Highs of the Tiger – a look back at Woods’ career in major championships

Wednesday marks the 25th anniversary of Tiger Woods’ first major title at the 1997 Masters.

Woods won by 12 strokes at Augusta to kick-start a stellar career which has brought him 15 grand slam titles and saw him hold all four concurrently in 2001.

Here, the PA news agency looks back over Woods’ career in the majors.

Master of all he surveyed

Tiger Woods celebrates his first major win at the 1997 Masters
Tiger Woods won his first major at the 1997 Masters (Amy Sancetta/AP)

Woods’ first major win began inauspiciously as he turned in 40, four over par – but a six-under back nine including an eagle at the 15th left him fourth after the opening day.

He hit the front with a second-round 66, this time eagling the 13th, and followed that up with seven birdies in a third round of 65 to take a commanding nine-stroke lead at 15 under.

Two bogeys left him only level par for the front nine in round four but he birdied the 11th, 13th and 14th holes to finish 12 shots clear of runner-up Tom Kite.

Chasing Nicklaus

Tiger Woods acknowledges the crowd at Augusta on Sunday
Woods completed all four rounds in Augusta just over a year after a near-fatal car crash (Jae C. Hong/AP)

Returning to Augusta in 2022 to play his first competitive event since last year’s near-fatal car crash, Woods made the cut comfortably on one under par and was still two over through 51 of the 72 holes.

However, a bogey-bogey-double bogey finish to his third round resulted in the first of back-to-back 78s over the weekend, leaving him 13 over and 47th of 52 finishers.

He therefore remains one behind Jack Nicklaus’ record of six Masters wins but stands alone in second both with five titles at Augusta and 15 total majors – Nicklaus again out in front with 18.

Woods has four wins at the US PGA Championship and three each at the Open Championship and US Open.

Tiger slam

Tiger Woods, right, receives his Masters green jacket from Vijay Singh in 2001
Tiger Woods, right, completed his ‘Tiger Slam’ at the 2001 Masters (Doug Mills/AP)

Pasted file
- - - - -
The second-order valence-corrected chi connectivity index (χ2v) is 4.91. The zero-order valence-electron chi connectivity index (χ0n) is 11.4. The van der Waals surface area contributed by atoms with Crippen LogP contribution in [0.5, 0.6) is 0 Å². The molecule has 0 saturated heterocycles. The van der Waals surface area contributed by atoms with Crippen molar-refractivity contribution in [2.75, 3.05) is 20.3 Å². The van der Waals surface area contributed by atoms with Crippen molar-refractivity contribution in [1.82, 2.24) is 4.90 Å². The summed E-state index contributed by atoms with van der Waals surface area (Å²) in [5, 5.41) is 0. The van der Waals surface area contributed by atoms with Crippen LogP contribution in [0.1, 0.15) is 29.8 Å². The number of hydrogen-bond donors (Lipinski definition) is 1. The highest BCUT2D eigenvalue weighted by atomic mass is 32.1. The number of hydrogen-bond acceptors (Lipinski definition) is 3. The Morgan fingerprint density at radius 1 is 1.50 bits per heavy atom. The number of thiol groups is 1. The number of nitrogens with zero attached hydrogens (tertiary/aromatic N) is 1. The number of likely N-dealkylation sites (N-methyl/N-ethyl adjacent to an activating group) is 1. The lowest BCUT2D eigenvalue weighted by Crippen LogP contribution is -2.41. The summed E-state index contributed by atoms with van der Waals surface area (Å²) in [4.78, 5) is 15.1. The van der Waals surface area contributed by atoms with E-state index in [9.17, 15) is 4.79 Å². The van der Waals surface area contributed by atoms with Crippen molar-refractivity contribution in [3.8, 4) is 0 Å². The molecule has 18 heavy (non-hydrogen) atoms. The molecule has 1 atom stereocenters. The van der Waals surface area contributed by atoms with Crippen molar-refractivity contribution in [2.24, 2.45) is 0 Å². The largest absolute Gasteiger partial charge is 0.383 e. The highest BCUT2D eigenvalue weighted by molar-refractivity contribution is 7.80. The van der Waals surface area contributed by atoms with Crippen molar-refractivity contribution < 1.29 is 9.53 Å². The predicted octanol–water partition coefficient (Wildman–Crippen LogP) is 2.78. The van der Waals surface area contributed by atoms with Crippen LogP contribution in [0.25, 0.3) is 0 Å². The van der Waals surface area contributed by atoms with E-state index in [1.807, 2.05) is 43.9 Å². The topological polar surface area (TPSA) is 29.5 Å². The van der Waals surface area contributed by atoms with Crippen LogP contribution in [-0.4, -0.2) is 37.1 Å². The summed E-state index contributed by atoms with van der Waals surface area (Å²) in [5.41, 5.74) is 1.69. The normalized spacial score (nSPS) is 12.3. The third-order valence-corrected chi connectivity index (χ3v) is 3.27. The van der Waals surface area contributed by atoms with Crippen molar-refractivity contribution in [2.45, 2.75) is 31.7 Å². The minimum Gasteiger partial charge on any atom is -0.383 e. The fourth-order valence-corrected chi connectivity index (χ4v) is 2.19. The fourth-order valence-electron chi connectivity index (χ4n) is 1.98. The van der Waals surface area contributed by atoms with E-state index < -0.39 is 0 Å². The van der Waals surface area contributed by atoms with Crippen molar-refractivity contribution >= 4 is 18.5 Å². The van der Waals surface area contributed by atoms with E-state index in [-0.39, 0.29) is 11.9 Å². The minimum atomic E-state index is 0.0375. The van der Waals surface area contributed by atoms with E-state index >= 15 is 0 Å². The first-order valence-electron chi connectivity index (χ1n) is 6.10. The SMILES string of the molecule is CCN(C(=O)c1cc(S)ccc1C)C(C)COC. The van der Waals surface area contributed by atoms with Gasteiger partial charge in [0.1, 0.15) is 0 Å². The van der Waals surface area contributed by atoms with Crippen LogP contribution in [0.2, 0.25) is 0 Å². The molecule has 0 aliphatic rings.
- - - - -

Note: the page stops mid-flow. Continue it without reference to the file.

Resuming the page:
Woods’ 2001 Masters success saw him hold all four majors simultaneously, having won the US Open, the Open and the US PGA the previous year.

The “Tiger Slam” was part of a run of five wins in six major tournaments, also including the 1999 US PGA, and seven out of 11 as he added the Masters and US Open in 2002.

He is the only player to hold all four majors at once, with Nicklaus coming up just short when he won the US PGA in 1971 and the Masters and US Open in 1972 but then finished second at the Open, one stroke behind champion Lee Trevino.

Ben Hogan won a “triple crown” of the Masters, US Open and Open Championship in 1953 but did not play the US PGA, while Gary Player and Gene Sarazen are the only other men to have claimed all four majors during their careers.

The list of women’s majors has changed over time and currently numbers five, with Inbee Park having won all five – though her Evian Championship success came before it was elevated to major status.

Australian Karrie Webb won five events recognised by the LPGA as majors while Pat Bradley, Juli Inkster, Annika Sorenstam, Louise Suggs and Mickey Wright won all four available to them.

Record margin

Tiger Woods: winning margins at major championships
Tiger Woods has set records for winning margins in majors, but some of his most memorable victories came in play-offs (PA graphic)

Woods’ 15-stroke win in the 2000 US Open is a record for any major and saw him finish as the only player under par, with nearest challengers Ernie Els and Miguel Angel Jimenez three over.

He also shares third place on that list thanks to his maiden win at Augusta. Old Tom Morris won the 1862 Open Championship by 13 strokes and his son, Young Tom Morris, by 12 in 1870 – though those records came in fields of eight and 20 players respectively.

At the other end of the scale, Woods has two single-stroke wins at the 1999 US PGA Championship and the 2019 Masters – and has won three majors in play-offs.

The most memorable came at the 2008 US Open, when he defied an anterior cruciate ligament injury and stress fracture of his left tibia to beat Rocco Mediate in an 18-hole play-off – which remarkably required a sudden-death 19th hole.